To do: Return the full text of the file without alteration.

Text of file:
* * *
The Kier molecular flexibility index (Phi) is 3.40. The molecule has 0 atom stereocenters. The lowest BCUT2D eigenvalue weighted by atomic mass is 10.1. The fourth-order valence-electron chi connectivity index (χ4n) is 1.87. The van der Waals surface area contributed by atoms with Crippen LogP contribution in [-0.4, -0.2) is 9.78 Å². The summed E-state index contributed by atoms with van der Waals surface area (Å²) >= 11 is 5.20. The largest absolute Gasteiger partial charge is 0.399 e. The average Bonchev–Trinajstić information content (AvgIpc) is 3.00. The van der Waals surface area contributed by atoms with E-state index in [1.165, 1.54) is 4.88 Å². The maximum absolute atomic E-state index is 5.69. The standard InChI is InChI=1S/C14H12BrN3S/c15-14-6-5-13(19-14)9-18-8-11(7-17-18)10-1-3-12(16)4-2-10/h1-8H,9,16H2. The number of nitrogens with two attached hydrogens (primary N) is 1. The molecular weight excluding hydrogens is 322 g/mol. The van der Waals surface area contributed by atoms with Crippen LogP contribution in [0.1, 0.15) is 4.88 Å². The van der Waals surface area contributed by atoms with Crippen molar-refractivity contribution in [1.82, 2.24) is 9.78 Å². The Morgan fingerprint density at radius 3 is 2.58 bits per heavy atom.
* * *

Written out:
The Kier molecular flexibility index (Phi) is 3.40. The molecule has 0 atom stereocenters. The lowest BCUT2D eigenvalue weighted by atomic mass is 10.1. The fourth-order valence-electron chi connectivity index (χ4n) is 1.87. The van der Waals surface area contributed by atoms with Crippen LogP contribution in [-0.4, -0.2) is 9.78 Å². The summed E-state index contributed by atoms with van der Waals surface area (Å²) >= 11 is 5.20. The largest absolute Gasteiger partial charge is 0.399 e. The average Bonchev–Trinajstić information content (AvgIpc) is 3.00. The van der Waals surface area contributed by atoms with E-state index in [1.165, 1.54) is 4.88 Å². The maximum absolute atomic E-state index is 5.69. The standard InChI is InChI=1S/C14H12BrN3S/c15-14-6-5-13(19-14)9-18-8-11(7-17-18)10-1-3-12(16)4-2-10/h1-8H,9,16H2. The number of nitrogens with two attached hydrogens (primary N) is 1. The molecular weight excluding hydrogens is 322 g/mol. The van der Waals surface area contributed by atoms with Crippen LogP contribution in [0.1, 0.15) is 4.88 Å². The van der Waals surface area contributed by atoms with Crippen molar-refractivity contribution in [1.82, 2.24) is 9.78 Å². The Morgan fingerprint density at radius 3 is 2.58 bits per heavy atom.